2011-11-03, Pambazuka, Issue 556
Approximately 200 Cape Town residents participated in the call for a World Revolution Day on 15 October, inspired by the growing worldwide Occupy Movement. We arrived at Company Gardens next to parliament in typical Capetonian fashion: mostly late, disjointed, and with a huge array of goals and personal agendas to complete on the first day.
In fact, the majority of ‘occupiers’ arrived so late for the revolution that the clean-shaven undercover security operative (sporting an earpiece and touristy camera) had already deemed the protest to be non-threatening and was long gone. The police barely noticed the relaxed picnic atmosphere that was apparent once the crowd grew to more than 70.
Yet despite the beginnings of #OccupyCapeTown, the day did have #OccupyWallSt potential. Cape Town being one of the most unequal, segregated, and racist cities in the world has hundreds of thousands of angry (though demoralised) youth waiting for real change. The townships are a ticking time bomb anticipating the intersection between screams of Sekwanele! and sparks of hope that a mass-based social movement can provide. Would the 99 per cent actually show up? In the end, those that arrived, with the exception of an entourage from Communities for Social Change, were predominantly in the top 19 percentile of the 99. And yet, there was still potential in this space of mostly white privileged activists. Some were acutely aware how their privilege posed problems for the bottom 80 per cent. Seeking to engage directly with issues of white supremacy, class and patriarchy within the 99 per cent, they tried to create a space of solidarity with poor communities without speaking for them or co-opting their struggles. To these few activists, Occupy Cape Town was an exciting experiment in building radical equality that is actively asserted, not merely assumed.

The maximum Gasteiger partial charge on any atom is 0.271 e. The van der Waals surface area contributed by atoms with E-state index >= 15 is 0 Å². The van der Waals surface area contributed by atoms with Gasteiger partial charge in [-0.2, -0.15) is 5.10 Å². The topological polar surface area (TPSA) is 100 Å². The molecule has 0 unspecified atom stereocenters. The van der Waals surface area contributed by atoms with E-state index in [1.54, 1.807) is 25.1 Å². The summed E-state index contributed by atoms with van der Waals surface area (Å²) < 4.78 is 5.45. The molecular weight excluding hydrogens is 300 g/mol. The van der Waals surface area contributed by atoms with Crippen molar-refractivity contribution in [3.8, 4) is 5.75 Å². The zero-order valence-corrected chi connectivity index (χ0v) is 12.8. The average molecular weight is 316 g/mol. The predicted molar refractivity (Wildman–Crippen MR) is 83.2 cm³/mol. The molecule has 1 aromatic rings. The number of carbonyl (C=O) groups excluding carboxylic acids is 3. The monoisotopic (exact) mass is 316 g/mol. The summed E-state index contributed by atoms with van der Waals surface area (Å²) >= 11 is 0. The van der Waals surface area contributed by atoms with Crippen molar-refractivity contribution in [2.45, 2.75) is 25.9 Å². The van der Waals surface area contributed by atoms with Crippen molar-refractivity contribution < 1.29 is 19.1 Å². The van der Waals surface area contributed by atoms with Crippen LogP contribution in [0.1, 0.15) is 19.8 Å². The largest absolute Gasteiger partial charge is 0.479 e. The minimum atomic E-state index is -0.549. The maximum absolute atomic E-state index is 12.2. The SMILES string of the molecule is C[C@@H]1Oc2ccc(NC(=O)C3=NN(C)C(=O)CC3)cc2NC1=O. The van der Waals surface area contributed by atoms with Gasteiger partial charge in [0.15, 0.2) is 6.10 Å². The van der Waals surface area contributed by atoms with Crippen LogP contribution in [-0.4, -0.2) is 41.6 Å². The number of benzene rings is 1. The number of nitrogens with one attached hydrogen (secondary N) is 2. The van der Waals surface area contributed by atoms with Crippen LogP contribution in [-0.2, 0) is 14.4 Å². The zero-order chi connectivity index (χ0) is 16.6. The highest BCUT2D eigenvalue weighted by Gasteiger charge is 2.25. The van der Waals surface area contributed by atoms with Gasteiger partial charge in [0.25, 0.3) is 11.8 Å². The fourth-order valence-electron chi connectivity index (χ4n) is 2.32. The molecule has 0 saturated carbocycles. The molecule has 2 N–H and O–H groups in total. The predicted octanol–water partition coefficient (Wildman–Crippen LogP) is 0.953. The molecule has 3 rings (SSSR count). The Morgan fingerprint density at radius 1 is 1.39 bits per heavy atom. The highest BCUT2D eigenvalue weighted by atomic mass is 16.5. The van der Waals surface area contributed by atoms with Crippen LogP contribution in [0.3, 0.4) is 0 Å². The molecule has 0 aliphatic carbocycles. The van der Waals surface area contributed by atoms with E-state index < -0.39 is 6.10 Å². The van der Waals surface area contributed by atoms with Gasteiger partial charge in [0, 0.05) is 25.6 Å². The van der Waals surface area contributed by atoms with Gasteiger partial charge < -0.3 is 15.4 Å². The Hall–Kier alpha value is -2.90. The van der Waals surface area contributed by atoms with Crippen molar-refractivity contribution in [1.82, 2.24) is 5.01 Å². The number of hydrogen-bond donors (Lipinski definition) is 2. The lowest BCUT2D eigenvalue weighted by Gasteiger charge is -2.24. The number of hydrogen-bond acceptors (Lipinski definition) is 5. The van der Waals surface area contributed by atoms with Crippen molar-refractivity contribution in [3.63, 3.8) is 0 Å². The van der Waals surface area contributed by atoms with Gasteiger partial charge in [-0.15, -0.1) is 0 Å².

As the day progressed however, many of us were disheartened by the most vocal of the 19 per cent. Continue reading